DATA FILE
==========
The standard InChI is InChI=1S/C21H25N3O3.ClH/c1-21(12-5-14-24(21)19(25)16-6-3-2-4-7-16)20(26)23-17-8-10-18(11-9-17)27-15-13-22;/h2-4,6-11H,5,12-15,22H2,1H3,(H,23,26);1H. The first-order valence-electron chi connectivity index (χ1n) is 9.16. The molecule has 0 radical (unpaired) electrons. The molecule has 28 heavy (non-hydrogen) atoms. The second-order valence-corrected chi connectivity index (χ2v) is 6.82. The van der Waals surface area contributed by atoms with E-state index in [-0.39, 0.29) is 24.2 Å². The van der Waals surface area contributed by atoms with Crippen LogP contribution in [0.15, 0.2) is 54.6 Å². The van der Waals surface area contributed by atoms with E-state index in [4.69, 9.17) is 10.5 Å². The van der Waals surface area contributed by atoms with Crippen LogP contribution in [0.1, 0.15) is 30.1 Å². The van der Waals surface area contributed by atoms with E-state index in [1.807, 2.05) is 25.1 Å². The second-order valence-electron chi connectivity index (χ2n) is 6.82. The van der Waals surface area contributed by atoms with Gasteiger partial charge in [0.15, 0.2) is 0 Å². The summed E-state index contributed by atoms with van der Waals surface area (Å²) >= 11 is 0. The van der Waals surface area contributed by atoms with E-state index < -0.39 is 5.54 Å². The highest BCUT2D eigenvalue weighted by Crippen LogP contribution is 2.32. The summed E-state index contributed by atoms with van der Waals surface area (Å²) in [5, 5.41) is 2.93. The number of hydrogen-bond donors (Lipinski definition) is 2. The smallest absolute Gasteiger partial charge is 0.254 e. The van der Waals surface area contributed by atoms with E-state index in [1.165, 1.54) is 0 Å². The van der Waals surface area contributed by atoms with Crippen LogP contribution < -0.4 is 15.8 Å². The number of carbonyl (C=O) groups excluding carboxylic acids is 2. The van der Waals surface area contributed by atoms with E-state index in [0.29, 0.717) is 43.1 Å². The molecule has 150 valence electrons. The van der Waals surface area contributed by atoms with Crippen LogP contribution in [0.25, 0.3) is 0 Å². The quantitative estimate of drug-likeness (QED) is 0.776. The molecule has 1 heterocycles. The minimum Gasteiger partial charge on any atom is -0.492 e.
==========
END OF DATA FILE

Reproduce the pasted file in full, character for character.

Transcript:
The standard InChI is InChI=1S/C21H25N3O3.ClH/c1-21(12-5-14-24(21)19(25)16-6-3-2-4-7-16)20(26)23-17-8-10-18(11-9-17)27-15-13-22;/h2-4,6-11H,5,12-15,22H2,1H3,(H,23,26);1H. The first-order valence-electron chi connectivity index (χ1n) is 9.16. The molecule has 0 radical (unpaired) electrons. The molecule has 28 heavy (non-hydrogen) atoms. The second-order valence-corrected chi connectivity index (χ2v) is 6.82. The van der Waals surface area contributed by atoms with E-state index in [-0.39, 0.29) is 24.2 Å². The van der Waals surface area contributed by atoms with Crippen LogP contribution in [0.15, 0.2) is 54.6 Å². The van der Waals surface area contributed by atoms with E-state index in [4.69, 9.17) is 10.5 Å². The van der Waals surface area contributed by atoms with Crippen LogP contribution in [0.1, 0.15) is 30.1 Å². The van der Waals surface area contributed by atoms with E-state index in [1.807, 2.05) is 25.1 Å². The second-order valence-electron chi connectivity index (χ2n) is 6.82. The van der Waals surface area contributed by atoms with Gasteiger partial charge in [0.15, 0.2) is 0 Å². The summed E-state index contributed by atoms with van der Waals surface area (Å²) >= 11 is 0. The van der Waals surface area contributed by atoms with E-state index < -0.39 is 5.54 Å². The highest BCUT2D eigenvalue weighted by Crippen LogP contribution is 2.32. The summed E-state index contributed by atoms with van der Waals surface area (Å²) in [5, 5.41) is 2.93. The number of hydrogen-bond donors (Lipinski definition) is 2. The smallest absolute Gasteiger partial charge is 0.254 e. The van der Waals surface area contributed by atoms with E-state index in [1.165, 1.54) is 0 Å². The van der Waals surface area contributed by atoms with Crippen LogP contribution < -0.4 is 15.8 Å². The number of carbonyl (C=O) groups excluding carboxylic acids is 2. The van der Waals surface area contributed by atoms with E-state index in [0.29, 0.717) is 43.1 Å². The molecule has 150 valence electrons. The van der Waals surface area contributed by atoms with Crippen LogP contribution in [0.25, 0.3) is 0 Å². The quantitative estimate of drug-likeness (QED) is 0.776. The molecule has 1 heterocycles. The minimum Gasteiger partial charge on any atom is -0.492 e.